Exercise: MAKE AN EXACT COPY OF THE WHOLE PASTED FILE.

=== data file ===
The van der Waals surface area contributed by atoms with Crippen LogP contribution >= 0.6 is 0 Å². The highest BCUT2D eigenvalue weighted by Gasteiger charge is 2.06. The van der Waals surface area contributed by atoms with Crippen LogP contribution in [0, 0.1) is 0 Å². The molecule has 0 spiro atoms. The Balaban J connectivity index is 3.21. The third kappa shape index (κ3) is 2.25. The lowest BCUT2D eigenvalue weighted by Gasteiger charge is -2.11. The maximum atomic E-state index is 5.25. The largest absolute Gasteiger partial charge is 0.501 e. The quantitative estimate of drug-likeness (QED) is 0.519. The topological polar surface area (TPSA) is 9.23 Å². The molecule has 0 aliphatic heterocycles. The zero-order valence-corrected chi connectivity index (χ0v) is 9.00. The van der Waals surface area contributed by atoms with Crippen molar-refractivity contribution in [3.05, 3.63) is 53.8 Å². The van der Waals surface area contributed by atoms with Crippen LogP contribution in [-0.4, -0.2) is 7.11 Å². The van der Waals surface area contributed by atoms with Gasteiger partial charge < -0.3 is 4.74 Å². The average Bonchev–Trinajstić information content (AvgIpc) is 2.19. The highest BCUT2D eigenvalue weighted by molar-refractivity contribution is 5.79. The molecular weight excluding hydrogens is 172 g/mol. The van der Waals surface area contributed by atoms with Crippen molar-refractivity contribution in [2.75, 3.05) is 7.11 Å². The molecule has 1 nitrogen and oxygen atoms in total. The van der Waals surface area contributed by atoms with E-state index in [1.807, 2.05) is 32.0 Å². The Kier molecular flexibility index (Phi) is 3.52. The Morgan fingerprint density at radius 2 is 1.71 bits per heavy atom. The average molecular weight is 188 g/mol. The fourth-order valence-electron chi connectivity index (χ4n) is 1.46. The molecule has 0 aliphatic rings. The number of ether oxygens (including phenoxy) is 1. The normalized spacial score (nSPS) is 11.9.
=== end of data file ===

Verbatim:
The van der Waals surface area contributed by atoms with Crippen LogP contribution >= 0.6 is 0 Å². The highest BCUT2D eigenvalue weighted by Gasteiger charge is 2.06. The van der Waals surface area contributed by atoms with Crippen LogP contribution in [0, 0.1) is 0 Å². The molecule has 0 spiro atoms. The Balaban J connectivity index is 3.21. The third kappa shape index (κ3) is 2.25. The lowest BCUT2D eigenvalue weighted by Gasteiger charge is -2.11. The maximum atomic E-state index is 5.25. The largest absolute Gasteiger partial charge is 0.501 e. The quantitative estimate of drug-likeness (QED) is 0.519. The topological polar surface area (TPSA) is 9.23 Å². The molecule has 0 aliphatic heterocycles. The zero-order valence-corrected chi connectivity index (χ0v) is 9.00. The van der Waals surface area contributed by atoms with Crippen molar-refractivity contribution in [3.05, 3.63) is 53.8 Å². The van der Waals surface area contributed by atoms with Crippen LogP contribution in [-0.4, -0.2) is 7.11 Å². The van der Waals surface area contributed by atoms with Gasteiger partial charge < -0.3 is 4.74 Å². The average Bonchev–Trinajstić information content (AvgIpc) is 2.19. The highest BCUT2D eigenvalue weighted by molar-refractivity contribution is 5.79. The molecular weight excluding hydrogens is 172 g/mol. The van der Waals surface area contributed by atoms with Crippen molar-refractivity contribution in [2.75, 3.05) is 7.11 Å². The molecule has 1 nitrogen and oxygen atoms in total. The van der Waals surface area contributed by atoms with E-state index in [1.807, 2.05) is 32.0 Å². The Kier molecular flexibility index (Phi) is 3.52. The Morgan fingerprint density at radius 2 is 1.71 bits per heavy atom. The average molecular weight is 188 g/mol. The fourth-order valence-electron chi connectivity index (χ4n) is 1.46. The molecule has 0 aliphatic rings. The number of ether oxygens (including phenoxy) is 1. The normalized spacial score (nSPS) is 11.9.